Estimating, counting and comparing

**Children often** enjoy guessing, "How many are in the jar?" and then counting to see who is right. They get excited by big numbers!

**Adults could** provide a clear plastic jar with a number of things in it and change these daily. Filling a big jar with really small things will give children the experience of what large numbers look like.

Children guess how many things are in the jar, then count to find out. Older children can record their guesses on post-it notes and then put these in order to discuss which estimates were closest.

**Encouraging mathematical thinking and reasoning:**

What do you notice?

How many can you see?

How do these pine cones compare with yesterday's beads?

How many do you think there are? Why do you think that?

Will it be more or less than 20? A lot more/less? Or a little more/less?

Will it be between 15 and 20? A little or a lot more than this? Or less than this?

How many can you see? How many do you think are hidden?

Was your guess more or less than the actual count?

Was your guess very close/way out? Why do you think that was?

Can you put the estimates in order on the board/washing line?

Were most people close or far out?

Are there more or less than yesterday? Why do you think that?

What if we fill it up again, but with the little bears?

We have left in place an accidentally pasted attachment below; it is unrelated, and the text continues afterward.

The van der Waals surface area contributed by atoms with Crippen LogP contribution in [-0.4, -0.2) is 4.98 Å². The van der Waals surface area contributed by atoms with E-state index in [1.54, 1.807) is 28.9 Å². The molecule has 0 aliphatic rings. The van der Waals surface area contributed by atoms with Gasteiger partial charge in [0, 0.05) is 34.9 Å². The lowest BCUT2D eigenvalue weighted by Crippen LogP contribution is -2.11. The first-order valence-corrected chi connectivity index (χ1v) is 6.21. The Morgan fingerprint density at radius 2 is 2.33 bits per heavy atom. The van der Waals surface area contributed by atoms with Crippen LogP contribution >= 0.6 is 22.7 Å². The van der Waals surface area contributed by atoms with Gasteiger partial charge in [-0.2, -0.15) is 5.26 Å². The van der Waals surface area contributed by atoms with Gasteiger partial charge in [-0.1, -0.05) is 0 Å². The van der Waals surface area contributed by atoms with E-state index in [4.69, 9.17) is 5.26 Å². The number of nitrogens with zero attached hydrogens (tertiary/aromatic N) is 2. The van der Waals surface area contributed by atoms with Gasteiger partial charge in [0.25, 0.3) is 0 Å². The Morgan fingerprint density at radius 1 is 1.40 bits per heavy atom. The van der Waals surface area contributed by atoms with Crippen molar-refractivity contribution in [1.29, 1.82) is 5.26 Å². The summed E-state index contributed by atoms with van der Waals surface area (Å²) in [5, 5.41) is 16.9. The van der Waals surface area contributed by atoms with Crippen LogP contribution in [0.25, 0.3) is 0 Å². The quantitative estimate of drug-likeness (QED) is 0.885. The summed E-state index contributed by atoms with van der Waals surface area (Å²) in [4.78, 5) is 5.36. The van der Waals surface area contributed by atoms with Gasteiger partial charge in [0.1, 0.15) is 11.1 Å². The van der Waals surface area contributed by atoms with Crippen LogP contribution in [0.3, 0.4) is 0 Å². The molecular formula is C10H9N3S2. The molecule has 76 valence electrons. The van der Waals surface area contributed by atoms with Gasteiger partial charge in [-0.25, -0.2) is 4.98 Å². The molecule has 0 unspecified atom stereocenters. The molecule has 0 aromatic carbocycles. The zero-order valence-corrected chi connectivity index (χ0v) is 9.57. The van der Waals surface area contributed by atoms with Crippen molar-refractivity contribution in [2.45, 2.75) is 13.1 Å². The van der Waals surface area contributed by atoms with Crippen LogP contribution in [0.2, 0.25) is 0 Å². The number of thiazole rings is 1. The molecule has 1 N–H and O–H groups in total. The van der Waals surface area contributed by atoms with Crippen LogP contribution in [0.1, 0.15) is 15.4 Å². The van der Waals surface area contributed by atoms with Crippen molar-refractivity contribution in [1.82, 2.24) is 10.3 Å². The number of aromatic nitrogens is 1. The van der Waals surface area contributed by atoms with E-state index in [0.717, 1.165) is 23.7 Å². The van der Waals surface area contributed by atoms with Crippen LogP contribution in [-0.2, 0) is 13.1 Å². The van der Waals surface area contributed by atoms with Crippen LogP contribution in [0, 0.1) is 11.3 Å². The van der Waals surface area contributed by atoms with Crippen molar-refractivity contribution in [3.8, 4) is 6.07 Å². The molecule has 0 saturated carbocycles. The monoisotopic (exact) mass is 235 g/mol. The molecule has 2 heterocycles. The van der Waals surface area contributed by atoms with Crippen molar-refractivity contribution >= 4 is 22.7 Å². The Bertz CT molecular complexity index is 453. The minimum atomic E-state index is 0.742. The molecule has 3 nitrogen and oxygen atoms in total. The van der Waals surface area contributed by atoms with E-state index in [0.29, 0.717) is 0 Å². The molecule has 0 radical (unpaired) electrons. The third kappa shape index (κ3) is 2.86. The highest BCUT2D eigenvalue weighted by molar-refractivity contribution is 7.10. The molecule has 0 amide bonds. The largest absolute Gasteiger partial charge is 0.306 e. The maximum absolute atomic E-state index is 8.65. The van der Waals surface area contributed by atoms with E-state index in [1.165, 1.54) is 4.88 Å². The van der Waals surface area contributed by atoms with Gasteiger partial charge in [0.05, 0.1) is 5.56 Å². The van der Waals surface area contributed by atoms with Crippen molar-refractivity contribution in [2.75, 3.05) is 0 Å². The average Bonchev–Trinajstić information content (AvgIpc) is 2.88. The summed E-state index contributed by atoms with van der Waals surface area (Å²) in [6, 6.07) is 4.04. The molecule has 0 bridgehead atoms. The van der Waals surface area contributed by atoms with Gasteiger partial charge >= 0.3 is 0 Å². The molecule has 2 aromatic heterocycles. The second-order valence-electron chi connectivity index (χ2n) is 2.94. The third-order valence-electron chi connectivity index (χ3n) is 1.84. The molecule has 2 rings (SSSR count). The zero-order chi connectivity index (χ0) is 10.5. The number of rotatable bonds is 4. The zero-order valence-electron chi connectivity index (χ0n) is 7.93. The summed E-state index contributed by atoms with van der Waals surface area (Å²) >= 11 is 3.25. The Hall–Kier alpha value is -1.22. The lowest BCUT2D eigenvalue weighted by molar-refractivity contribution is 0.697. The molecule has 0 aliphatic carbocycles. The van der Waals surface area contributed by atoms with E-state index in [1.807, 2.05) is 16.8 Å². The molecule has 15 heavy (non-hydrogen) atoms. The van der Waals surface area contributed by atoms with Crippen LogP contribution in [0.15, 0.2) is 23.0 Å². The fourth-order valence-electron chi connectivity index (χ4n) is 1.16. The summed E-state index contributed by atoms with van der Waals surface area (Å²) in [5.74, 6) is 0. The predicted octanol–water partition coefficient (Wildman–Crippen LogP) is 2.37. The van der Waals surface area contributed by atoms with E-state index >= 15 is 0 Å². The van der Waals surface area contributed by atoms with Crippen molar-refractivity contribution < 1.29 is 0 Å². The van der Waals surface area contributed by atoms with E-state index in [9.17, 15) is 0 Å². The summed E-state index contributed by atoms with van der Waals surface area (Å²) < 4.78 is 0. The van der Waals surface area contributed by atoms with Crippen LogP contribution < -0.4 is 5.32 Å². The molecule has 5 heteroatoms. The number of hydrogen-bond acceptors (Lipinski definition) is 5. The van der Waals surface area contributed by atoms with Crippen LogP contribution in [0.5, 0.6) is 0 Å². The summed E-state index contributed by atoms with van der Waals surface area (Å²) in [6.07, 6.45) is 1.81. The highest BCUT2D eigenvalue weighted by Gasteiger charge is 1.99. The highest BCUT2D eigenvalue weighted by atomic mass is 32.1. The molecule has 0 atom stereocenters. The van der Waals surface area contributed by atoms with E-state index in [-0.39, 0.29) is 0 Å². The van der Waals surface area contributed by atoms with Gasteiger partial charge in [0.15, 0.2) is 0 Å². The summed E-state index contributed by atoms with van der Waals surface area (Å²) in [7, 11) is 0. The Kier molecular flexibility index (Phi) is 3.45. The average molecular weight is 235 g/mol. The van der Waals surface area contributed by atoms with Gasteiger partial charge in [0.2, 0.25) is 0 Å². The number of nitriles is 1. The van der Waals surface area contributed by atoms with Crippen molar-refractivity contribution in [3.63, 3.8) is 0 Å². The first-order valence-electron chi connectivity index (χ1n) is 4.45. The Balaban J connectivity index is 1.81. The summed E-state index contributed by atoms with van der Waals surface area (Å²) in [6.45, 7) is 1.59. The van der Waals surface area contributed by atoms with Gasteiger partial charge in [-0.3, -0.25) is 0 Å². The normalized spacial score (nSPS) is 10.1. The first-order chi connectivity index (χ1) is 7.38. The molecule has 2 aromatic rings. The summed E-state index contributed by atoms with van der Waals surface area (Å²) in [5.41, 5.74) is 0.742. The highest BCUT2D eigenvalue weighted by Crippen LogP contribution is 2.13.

How many do you think will fit in the tall jar/the matchbox/the crate? Is there a quicker way to count?

Can you write your estimate on a post-it note? Can you see your number on the number track? What numbers can you see that people have written?

Were a lot of people very close/way out?

**The Mathematical Journey**

**Counting and cardinality:**

• estimating amounts as numbers

• counting amounts above 10

• comparing numbers, more/less/fewer

• ordering numbers

• comparing amounts to a range of numbers, e.g. 15 to 20 or 25 to 30

**Matching numerals and amounts:**

• writing and reading numerals as estimates

**Measures:**

• using language: bigger, smaller, full, fuller, empty, emptier

• predicting and explaining that the smaller the object the less space they take up - "The little bears are smaller so it will be a big number"

• generalising - "If you have little things you get more"

• Use natural objects (like pebbles, shells, pine cones and conkers) or small toys, coins, buttons, keys or cotton wool balls.

• Choose the size of objects to provide the number range you want children to work with.

• Vary the scale of container and objects e.g. use crates of bricks outdoors.

• Use assorted items which come in different sizes, such as shells or conkers, which will be harder to estimate but will provoke discussion.

• Two children can record everyone's guesses on a clipboard, and then count the items in the jar.

• Children can record their estimate by putting a peg on a number 'washing line'.

• Set up a Filling Station: fill several identical containers (e.g. matchboxes, yoghurt pots, fish bowls) with different kinds of items or fill different containers (e.g. one tall and narrow, one short and wide) with the same things.

• Weighing with balances: guess how many objects it will take to balance the teddy bear. What about two teddy bears?

A clear plastic jar and collections of objects:

• of uniform size such as marbles, coins, beads, cubes, jewels, cotton-wool balls and bears

• of non-uniform size such as conkers, pebbles, dinosaurs...

Post-it notes, pens, number track, board or washing line.

Download a pdf of this resource

Acknowledgements: Helen J Williams;

Julie Sale Headington Prep-School

Julie Sale Headington Prep-School

nrich.maths.org/early-years

© University of Cambridge

© University of Cambridge